The state senate of North Carolina is close to approving a bill that would allow state and local law enforcement to use automatic license plates reader systems to create databases of people traveling on state roadways.
The state House of Representatives passed the measure in May by a vote of 79-36.
The language of the bill defines the proposed tracking devices as:
a system of one or more mobile or fixed automated high-speed cameras used in combination with computer algorithms to convert images of license plates into computer-readable data.
In some of its broadest language, the bill authorizes use of the cameras to:
any agency or officer of the State of North Carolina or any political subdivision thereof who is empowered by the laws of this State to conduct investigations or to make arrests, and any attorney, including the Attorney General of North Carolina, authorized by the laws of this State to prosecute or participate in the prosecution of those persons arrested or persons who may be subject to civil actions related to or concerning an arrest.
In a familiar trope of those advocating growth of the surveillance state, proponents of the bill point to the potential for tracking and capturing fugitives from the law.
"Had this technology been available, at a right of way, it would've been possible to track down the individual who had committed the crime,” said state Senator Gladys Robinson, speaking of a recent case investigated by officers in her home county.
Others, however, recognize the fingerprints of Big Brother on the legislation.
"When I'm operating legally on a road that I paid for as a citizen, I'm going to be monitored by some nameless, faceless government bureaucrat, to see where I am, where I'm going, monitoring my whole trip," said state Senator Tom Goolsby, as quoted by WUNC, a North Carolina public radio station.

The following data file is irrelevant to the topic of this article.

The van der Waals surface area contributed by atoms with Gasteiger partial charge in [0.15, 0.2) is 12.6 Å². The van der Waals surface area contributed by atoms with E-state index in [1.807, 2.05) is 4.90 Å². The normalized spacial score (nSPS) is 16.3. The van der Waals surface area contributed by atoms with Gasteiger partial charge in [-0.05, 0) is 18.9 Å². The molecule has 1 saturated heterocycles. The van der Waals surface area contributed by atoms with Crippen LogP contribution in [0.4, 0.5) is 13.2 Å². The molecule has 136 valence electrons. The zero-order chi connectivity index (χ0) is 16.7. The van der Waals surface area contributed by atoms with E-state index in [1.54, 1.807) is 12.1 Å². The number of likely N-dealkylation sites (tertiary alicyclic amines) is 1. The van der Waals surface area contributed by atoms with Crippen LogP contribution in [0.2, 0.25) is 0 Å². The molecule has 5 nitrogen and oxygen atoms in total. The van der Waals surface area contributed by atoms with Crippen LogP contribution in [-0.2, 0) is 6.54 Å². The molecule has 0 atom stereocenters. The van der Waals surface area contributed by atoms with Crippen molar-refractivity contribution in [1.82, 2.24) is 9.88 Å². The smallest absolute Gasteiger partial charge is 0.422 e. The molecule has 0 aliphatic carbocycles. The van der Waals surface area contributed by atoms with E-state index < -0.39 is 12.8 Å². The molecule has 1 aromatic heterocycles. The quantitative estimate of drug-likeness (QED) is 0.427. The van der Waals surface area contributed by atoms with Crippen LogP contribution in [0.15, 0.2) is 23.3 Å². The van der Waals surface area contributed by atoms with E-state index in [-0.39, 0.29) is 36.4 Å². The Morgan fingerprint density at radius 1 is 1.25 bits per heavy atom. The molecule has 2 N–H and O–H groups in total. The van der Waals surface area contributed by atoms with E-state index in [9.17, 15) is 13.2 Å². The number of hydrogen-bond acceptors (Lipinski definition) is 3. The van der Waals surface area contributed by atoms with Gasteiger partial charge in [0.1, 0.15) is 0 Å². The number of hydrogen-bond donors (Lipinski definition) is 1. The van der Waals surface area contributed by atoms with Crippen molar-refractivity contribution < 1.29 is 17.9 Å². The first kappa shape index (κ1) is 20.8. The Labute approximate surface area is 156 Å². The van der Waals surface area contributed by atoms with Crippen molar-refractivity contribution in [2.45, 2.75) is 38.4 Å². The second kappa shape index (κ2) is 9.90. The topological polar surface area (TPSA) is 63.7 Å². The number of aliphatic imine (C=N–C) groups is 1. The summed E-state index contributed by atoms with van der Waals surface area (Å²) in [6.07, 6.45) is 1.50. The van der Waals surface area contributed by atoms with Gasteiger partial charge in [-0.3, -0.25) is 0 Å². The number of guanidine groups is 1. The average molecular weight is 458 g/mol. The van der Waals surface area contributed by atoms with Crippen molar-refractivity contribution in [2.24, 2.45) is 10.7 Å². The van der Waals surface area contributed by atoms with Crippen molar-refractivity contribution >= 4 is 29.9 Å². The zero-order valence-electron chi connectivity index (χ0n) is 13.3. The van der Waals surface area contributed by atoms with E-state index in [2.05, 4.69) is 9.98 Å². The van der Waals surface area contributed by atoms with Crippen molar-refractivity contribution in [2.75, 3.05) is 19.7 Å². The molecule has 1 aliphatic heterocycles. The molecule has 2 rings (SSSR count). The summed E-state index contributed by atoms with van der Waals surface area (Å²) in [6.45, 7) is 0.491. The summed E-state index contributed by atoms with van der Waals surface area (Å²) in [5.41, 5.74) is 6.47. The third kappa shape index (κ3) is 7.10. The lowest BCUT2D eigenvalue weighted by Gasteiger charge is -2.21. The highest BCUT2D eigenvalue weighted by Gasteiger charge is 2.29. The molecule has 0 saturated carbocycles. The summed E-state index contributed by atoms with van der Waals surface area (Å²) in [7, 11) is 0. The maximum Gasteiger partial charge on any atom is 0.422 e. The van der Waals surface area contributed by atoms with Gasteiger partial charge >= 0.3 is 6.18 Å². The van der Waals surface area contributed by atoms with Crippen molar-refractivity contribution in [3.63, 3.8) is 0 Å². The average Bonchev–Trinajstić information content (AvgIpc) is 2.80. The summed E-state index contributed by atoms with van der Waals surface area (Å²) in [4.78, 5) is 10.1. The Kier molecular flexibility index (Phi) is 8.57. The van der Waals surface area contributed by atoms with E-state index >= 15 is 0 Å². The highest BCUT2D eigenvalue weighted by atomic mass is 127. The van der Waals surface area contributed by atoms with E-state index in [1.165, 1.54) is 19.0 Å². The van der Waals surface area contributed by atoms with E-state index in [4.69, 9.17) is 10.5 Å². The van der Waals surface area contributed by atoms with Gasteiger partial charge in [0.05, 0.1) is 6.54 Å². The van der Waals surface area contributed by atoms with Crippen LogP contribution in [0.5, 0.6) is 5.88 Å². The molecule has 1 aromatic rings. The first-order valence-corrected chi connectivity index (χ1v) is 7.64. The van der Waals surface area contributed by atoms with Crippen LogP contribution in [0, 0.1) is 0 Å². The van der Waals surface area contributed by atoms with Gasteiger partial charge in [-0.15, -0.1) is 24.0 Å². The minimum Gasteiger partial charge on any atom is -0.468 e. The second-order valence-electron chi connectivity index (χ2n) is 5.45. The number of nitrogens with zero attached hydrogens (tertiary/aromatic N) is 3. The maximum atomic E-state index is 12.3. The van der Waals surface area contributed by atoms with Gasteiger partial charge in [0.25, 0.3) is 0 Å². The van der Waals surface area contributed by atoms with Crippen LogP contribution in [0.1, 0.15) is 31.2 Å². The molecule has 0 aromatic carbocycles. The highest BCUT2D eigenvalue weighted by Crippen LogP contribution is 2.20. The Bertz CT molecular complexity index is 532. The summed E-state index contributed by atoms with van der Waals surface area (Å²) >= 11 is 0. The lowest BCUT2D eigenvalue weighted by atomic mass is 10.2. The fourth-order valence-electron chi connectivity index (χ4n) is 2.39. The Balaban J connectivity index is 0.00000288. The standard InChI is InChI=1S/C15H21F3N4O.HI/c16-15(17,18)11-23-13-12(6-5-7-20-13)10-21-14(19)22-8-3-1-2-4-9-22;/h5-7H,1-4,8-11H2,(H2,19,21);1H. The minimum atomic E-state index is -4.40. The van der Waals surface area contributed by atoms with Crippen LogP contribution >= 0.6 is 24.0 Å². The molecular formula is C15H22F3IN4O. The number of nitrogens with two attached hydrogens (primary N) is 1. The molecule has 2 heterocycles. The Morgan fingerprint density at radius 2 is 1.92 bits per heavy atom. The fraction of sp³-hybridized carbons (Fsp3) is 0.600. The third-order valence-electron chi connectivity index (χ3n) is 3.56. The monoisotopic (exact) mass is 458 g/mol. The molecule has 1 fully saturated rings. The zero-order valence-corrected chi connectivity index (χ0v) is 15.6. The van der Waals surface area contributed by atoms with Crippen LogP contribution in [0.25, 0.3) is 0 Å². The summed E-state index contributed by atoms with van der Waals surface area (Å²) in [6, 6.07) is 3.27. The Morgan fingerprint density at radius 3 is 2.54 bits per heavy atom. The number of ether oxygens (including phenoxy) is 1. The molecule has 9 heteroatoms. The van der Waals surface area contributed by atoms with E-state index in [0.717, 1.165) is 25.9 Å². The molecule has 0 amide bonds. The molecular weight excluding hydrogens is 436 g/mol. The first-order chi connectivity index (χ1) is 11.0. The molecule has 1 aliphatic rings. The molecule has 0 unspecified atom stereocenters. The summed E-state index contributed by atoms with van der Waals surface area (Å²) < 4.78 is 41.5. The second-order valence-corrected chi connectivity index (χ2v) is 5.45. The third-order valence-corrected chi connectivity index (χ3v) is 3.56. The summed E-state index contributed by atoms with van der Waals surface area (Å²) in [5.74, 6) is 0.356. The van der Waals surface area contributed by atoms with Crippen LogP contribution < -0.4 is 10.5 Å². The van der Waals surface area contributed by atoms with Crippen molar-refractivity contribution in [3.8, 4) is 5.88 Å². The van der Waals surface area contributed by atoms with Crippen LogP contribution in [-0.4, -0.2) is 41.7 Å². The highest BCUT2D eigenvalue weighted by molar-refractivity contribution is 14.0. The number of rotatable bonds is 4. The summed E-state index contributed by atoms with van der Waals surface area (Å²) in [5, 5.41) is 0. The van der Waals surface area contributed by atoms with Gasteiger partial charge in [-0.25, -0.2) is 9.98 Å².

Goolsby, according to the WUNC story, says that “crime in North Carolina is low and this kind of technology is not necessary.”
According to figures released by the North Carolina Department of Justice, Goolsby’s depiction of crime in the Tarheel State is accurate. The NCDOJ reports:
The rate per 100,000 people of Crime Index offenses reported to law enforcement agencies throughout North Carolina decreased 4.4 percent during 2012 when compared to the figures reported in 2011.
Concerning violent crime, the murder rate decreased 3.8 percent, the rape rate decreased 1.0 percent, the robbery rate decreased 3.0 percent, and the aggravated assault rate increased 2.4 percent.
This isn’t North Carolina’s first foray into unwarranted surveillance, however.
An investigation conducted in June by a Wilmington, North Carolina news team found that the Wilmington Police Department “has spent over half a million dollars since 2008 to purchase, maintain and upgrade the equipment known in law enforcement circles as Stingray.”
The suitcase-sized Stingray masquerades as a cell tower to trick cellphones into connecting to it. It can give police tracking identifiers for phones within a mile or more, depending on terrain. Given the mobility of the device, police who use it can triangulate a target’s location with better accuracy than if they relied on data transferred by traditional cell towers.
This equipment isn't cheap. According to published reports, each Stingray device costs about $150,000. Despite the cost, however, USA Today reports that at least 25 police departments admit to owning a Stingray, with 30 other cities refusing to disclose whether or not they own one of these expensive surveillance devices.
Fortunately for North Carolina voters, the license plate tracking bill has been taken off the calendar and on July 21 was re-referred to the state senate Committee on Rules and Operations of the Senate.
This gives North Carolinians time to contact their state senators and encourage them to vote no on House Bill 348.
Joe A. Wolverton, II, J.D. is a correspondent for The New American. Follow him on Twitter @TNAJoeWolverton and he can be reached at